askST: What do the latest rules mean for smokers?

It gets tougher to take a puff in public as smoking areas are cut, minimum age is raised, e-cigarette ban imminent

Smokers cannot light up freely in many more places since new rules started coming into effect last year.

Since Oct 1, smoking has been banned in the outdoor areas of universities and inside the compounds of private institutions, except in designated smoking areas, said the National Environment Agency.

Smoking is also banned within 5m of educational institutions like preschools, madrasahs, junior colleges and polytechnics.

Excursion buses, trishaws and private-hire cars used by firms such as Grab and Uber are also out of bounds for smokers.

The move is an extension of the Smoking (Prohibition in Certain Places) Act, which aims to reduce the exposure of the public to second-hand smoke, and also support the national effort to promote a smoke-free lifestyle in Singapore.

Come July 1, public areas in Orchard Road will also be smoke-free, with the exception of designated smoking areas.

Since Oct 1, smoking has been banned in the outdoor areas of universities and inside the compounds of private institutions. Smoking is also banned within 5m of educational institutions like preschools, madrasahs, junior colleges and polytechnics.
Since Oct 1, smoking has been banned in the outdoor areas of universities and inside the compounds of private institutions. Smoking is also banned within 5m of educational institutions like preschools, madrasahs, junior colleges and polytechnics. ST PHOTO: KUA CHEE SIONG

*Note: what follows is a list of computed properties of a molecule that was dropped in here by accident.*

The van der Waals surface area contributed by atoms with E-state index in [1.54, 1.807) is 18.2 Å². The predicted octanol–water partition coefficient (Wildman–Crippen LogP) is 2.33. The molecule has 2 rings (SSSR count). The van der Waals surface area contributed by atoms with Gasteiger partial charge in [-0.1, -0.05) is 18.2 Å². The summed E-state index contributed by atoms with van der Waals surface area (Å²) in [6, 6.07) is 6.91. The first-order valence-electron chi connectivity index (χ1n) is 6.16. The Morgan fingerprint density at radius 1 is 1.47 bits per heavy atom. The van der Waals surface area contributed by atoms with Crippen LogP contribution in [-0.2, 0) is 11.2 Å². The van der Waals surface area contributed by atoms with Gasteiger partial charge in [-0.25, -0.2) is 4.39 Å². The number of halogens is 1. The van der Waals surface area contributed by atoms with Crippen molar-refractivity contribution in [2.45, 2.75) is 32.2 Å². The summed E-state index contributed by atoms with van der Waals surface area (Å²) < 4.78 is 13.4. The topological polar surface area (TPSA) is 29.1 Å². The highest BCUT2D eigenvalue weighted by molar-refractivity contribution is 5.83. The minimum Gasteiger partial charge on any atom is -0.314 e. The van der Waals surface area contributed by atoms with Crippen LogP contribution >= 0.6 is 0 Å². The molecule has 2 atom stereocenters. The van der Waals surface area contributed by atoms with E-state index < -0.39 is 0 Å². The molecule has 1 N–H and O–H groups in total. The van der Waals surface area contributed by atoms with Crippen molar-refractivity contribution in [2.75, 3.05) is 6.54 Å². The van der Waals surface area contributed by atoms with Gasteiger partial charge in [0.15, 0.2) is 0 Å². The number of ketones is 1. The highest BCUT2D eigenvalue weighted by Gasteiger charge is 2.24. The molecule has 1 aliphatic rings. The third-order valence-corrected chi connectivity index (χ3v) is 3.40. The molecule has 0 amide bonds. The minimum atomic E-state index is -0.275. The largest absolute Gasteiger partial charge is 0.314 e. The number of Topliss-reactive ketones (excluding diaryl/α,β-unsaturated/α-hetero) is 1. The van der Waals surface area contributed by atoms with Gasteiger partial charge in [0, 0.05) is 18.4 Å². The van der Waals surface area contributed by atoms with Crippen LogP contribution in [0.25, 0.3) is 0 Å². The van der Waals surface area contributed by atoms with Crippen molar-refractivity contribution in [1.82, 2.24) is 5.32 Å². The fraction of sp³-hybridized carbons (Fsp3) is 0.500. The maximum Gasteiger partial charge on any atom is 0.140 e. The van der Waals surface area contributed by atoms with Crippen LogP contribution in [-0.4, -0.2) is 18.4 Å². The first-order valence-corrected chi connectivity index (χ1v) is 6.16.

NEA has stopped accepting applications for new smoking corners in all food retail establishments islandwide since June 30 last year, although existing smoking zones in food retail establishments will be allowed to remain until the current licence is terminated or cancelled.

In addition, the minimum age for smoking - now 18 years - has been raised progressively.

This will be raised to 19 from Jan 1 next year and progressively thereafter every January until 2021, when smokers will have to be 21 before they can take their first puff.

The authorities are also cracking down on the consumption of imitation tobacco products such as e-cigarettes, e-cigars and e-pipes.

Amendments to the Tobacco (Control of Advertisements and Sale) Act, approved by Parliament in November last year, ban people from buying, using and owning these products.

The ban is slated to come into force over the next few months and extends the current ban on the sale, import and distribution of battery-powered devices that heat nicotine-infused liquids to produce a vapour for inhalation.

The move to keep cigarettes out of sight - and hopefully out of mind - started in August last year, with a point-of-sale display ban on tobacco products.

All general retailers are not allowed to display tobacco products, including cigarettes, cigars, beedies, and ang hoon, within the direct line of sight of the public and have to use plain, undecorated storage devices instead.

However, the rules do not apply to specialist tobacco sellers, who merely have to make sure that their products are not visible from outside the shop.

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A version of this article appeared in the print edition of The Straits Times on January 06, 2018, with the headline 'What do the latest rules mean for smokers?'. Print Edition | Subscribe